I've written a code that I try to use divide and conquer approach to determine if the given array is sorted. I wonder whether I apply the approach accurately.

public static boolean isSorted(List<Integer> arr, int start, int end) {
    if (end - start == 1) // base case to compare two elements
        return arr.get(end) > arr.get(start);

    int middle = (end + start) >>> 1; // division by two
    boolean leftPart = isSorted(arr, start, middle);
    boolean rightPart = isSorted(arr, middle, end);
    return leftPart && rightPart;

To use call,

isSorted(list, 0, list.size() - 1)
  • 3
    \$\begingroup\$ Please do not update the code in your question to incorporate feedback from answers, doing so goes against the Question + Answer style of Code Review. This is not a forum where you should keep the most updated version in your question. Please see what you may and may not do after receiving answers. \$\endgroup\$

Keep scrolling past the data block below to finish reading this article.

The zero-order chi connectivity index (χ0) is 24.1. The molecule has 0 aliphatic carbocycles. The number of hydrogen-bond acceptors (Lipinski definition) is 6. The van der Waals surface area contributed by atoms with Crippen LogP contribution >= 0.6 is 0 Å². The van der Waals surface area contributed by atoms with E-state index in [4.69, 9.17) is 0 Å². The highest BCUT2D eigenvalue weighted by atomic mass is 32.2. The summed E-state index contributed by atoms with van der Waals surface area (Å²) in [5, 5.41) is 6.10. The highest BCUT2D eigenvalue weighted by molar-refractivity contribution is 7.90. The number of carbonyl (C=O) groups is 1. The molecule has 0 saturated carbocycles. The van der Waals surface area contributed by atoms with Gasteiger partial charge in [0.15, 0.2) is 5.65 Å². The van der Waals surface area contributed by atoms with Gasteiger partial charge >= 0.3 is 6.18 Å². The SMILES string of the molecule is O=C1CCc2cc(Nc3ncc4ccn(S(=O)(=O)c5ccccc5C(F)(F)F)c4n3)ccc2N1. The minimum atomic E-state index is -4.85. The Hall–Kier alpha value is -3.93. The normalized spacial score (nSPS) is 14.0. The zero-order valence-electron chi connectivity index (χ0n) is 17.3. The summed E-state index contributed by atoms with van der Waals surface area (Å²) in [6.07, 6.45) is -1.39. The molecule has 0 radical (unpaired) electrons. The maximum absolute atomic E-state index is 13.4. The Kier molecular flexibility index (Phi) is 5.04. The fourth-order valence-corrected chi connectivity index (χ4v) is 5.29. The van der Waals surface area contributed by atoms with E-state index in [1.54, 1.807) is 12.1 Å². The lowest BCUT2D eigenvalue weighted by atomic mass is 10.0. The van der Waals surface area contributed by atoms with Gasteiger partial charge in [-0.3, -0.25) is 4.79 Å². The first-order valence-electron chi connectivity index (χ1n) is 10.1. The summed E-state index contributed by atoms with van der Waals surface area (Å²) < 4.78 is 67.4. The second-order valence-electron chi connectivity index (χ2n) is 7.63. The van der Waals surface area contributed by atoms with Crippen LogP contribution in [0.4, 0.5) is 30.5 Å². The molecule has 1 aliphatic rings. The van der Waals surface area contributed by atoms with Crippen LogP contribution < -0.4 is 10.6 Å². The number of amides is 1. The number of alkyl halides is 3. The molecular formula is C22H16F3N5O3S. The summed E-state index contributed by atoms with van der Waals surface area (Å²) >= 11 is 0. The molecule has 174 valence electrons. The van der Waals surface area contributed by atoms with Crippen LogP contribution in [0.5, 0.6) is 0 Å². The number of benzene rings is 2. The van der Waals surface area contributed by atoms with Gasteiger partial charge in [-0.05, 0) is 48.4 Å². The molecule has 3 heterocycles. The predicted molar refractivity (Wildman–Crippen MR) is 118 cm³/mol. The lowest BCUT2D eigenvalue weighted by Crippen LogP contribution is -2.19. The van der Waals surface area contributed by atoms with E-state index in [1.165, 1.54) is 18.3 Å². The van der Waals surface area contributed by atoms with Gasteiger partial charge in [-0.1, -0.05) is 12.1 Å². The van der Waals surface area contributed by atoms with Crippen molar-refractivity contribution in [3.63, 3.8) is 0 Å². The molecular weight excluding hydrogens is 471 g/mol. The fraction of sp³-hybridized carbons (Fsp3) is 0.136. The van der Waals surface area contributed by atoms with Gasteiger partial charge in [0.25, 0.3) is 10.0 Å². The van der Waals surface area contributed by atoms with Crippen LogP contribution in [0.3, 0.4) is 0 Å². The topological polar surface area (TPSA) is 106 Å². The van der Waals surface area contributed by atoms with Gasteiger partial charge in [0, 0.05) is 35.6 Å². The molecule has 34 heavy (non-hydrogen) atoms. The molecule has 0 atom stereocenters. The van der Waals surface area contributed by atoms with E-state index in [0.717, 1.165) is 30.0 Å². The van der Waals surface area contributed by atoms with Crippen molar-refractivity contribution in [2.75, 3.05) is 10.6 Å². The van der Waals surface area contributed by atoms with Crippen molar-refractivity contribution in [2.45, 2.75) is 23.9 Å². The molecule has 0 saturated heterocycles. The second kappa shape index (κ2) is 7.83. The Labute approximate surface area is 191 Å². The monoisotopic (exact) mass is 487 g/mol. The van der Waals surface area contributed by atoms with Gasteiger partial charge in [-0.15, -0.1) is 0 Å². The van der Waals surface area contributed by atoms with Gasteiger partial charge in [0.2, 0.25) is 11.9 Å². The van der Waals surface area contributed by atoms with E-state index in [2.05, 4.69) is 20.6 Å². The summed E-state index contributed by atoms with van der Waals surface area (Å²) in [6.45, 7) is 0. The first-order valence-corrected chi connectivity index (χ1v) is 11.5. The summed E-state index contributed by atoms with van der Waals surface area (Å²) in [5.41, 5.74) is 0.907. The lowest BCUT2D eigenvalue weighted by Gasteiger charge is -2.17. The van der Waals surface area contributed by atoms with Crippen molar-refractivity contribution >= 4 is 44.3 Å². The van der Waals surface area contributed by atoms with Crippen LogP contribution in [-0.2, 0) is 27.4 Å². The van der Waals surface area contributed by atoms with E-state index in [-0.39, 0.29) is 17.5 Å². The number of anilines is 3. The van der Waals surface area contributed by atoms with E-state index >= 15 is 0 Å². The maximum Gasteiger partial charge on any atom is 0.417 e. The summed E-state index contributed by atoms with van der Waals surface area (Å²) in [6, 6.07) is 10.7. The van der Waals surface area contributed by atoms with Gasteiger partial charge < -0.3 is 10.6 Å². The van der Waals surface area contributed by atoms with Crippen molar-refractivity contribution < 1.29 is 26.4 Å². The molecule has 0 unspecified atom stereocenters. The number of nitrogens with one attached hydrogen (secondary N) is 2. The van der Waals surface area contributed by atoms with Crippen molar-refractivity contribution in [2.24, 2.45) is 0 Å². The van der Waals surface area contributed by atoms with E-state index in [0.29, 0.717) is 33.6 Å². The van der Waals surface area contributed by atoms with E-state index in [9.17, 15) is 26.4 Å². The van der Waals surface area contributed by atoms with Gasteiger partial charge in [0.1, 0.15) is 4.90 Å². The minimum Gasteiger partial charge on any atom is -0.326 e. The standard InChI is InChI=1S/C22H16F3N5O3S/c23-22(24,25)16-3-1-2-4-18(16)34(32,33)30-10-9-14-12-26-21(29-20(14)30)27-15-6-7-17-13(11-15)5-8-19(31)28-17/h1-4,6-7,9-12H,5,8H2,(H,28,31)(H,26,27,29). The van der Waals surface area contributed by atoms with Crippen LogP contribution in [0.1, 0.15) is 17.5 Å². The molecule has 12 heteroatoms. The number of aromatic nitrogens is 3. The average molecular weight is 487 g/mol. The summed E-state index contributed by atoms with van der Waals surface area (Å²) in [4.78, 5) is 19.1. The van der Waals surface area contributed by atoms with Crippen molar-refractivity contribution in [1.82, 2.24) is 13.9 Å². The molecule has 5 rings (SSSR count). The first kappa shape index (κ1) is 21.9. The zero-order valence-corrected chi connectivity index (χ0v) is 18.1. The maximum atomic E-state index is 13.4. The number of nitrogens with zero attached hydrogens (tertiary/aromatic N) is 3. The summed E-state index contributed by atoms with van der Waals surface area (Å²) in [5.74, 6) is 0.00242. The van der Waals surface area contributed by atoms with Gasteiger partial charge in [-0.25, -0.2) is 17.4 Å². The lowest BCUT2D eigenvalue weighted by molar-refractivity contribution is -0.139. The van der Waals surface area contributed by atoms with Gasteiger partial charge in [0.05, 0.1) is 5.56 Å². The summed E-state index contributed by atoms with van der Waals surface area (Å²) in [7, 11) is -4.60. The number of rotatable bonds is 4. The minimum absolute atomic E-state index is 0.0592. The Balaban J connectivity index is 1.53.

– Martin R
    Commented Nov 24, 2018 at 22:24
  • \$\begingroup\$ Test your code on 3, 4, 1, 2. \$\endgroup\$
    – vnp
    Commented Nov 25, 2018 at 6:43
  • \$\begingroup\$ @vnp isSorted(list, 0, 3) will call isSorted(arr, 1, 3) which will call isSorted(arr, 1, 2) which will return false. That test case is fine. \$\endgroup\$
    – AJNeufeld
    Commented Nov 25, 2018 at 18:02

1 Answer 1


It looks like your are doing it mostly right. You have problems with length zero and length 1 arrays, but you should be able to fix those pretty quick.

You may be doing more work than necessary. If an array is not sorted, you might find leftPart is false, but you unconditionally go on to determine the value of rightPart anyway, despite it not mattering. The simplest way to avoid that is to combine that recursive calls and the && operation. Ie:

return isSorted(arr, start, middle) && isSorted(arr, middle, end);

Lastly, if the array contains duplicates, can it still be considered sorted? You return false for [1, 2, 2, 3].


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